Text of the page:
Dr. Penistan reversed this conclusion regarding the time of death in a memorandum dated 1966. He stated his findings were compatible with death having occurred within two hours of Lynne’s last meal, and not incompatible with death at a later time, even up to 12 hours or longer. Inspector Graham stated that a report from the Attorney General’s lab confirmed the time of death as established by Dr. Penistan. However, the official report from the lab, dated August 19th, 1959 made no reference at all to the time of death.

In 1966, Dr. Sharp, a pathologist who re-analyzed the stomach contents, wrote critically of Dr. Penistan’s conclusions as well as his evidence given at trial. Dr. Penistan had failed to mention the different variables that affect stomach contents and the timing of digestion. Two world leading pathologists, Dr. Knight and Dr. Butt, both discounted Dr. Penistan’s evidence and confirm that Lynne could have been killed at any time that night.

In his first autopsy report, Dr. Penistan wrote he had found some bruising around the vagina. He later revised his finding by stating there was no hemorrhage. In effect Penistan went from saying there was bruising to no bruising at all. Dr. Ferris, another pathologist who analyzed the medical evidence, found that there may not have been a rape at all. He identified that the swelling of the membranes of the vagina were most likely the result of decomposition, not rape.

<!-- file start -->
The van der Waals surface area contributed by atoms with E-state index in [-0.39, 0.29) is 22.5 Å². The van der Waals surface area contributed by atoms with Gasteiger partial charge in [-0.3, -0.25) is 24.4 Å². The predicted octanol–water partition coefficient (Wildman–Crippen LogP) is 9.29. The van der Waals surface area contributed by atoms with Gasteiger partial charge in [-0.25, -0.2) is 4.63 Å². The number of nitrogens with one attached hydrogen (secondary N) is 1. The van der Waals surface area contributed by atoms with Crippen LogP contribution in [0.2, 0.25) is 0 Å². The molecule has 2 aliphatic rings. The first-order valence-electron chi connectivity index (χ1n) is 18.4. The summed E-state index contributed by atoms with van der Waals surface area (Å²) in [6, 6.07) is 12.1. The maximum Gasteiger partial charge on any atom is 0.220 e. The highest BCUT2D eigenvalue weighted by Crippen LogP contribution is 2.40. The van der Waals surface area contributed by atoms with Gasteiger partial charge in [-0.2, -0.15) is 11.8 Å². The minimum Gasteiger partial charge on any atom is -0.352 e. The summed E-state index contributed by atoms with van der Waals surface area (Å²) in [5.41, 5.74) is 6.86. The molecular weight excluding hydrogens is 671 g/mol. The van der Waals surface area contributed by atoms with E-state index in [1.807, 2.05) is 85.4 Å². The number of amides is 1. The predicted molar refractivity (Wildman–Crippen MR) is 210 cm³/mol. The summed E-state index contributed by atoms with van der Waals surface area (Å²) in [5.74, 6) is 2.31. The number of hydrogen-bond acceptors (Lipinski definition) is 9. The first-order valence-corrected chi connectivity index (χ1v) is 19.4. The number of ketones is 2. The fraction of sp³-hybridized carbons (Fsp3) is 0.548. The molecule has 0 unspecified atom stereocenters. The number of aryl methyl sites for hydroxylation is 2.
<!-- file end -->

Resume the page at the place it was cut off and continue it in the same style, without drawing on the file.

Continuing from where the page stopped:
Dr. Penistan made a finding that the acid phosphate found in Lynne’s vagina was a constituent of semen that naturally comes from men and which is not naturally found in women. Dr. Ferris stated that this was simply erroneous because the acid is found in women, and it was certainly not indicative that semen was present in the vagina.

Dr. Penistan also concluded that the large quantities of whitish fluid found in Lynne’s vagina were indicative of a lot of sexual activity. Dr. Ferris actually attributes this whitish fluid to the state of decomposition of the body.

On June 12th, 1992, Dr. Addison, the Truscott family physician, performed a medical examination on Steven Truscott at the police station. The doctor knew Steven Truscott was a possible suspect in a rape. The doctor found what he described as two large lesions on each side of Steven Truscott’s penis. However, on June 13th, just hours after Dr. Penistan’s examination, the boy was examined by Dr. Taylor, a jailhouse doctor who observed no injury with respect to Steven Truscott’s penis. Dr. Taylor’s report never saw the light of day at Truscott’s trial.

A leading dermatologist, Dr. Rosenthal has concluded, upon re-examination of the evidence of lesions on Steven Truscott’s penis, that a variety of medical conditions completely unrelated to sexual activity likely accounted for the injury.

The prosecution relied on evidence of minor scratches identified on Steven Truscott as evidence of a struggle with Lynne in a wooded area. The prosecution did not consider that such scratches were quite normal on an active 14-year-old boy. The prosecution also relied on a tear in Steven’s pants as suggestive that he had climbed over the barbed wire fence around Lawson’s Bush. The Crown did not consider that the tear in the clothing was acquired earlier that evening before Steven Truscott met Lynne Harper at the school grounds.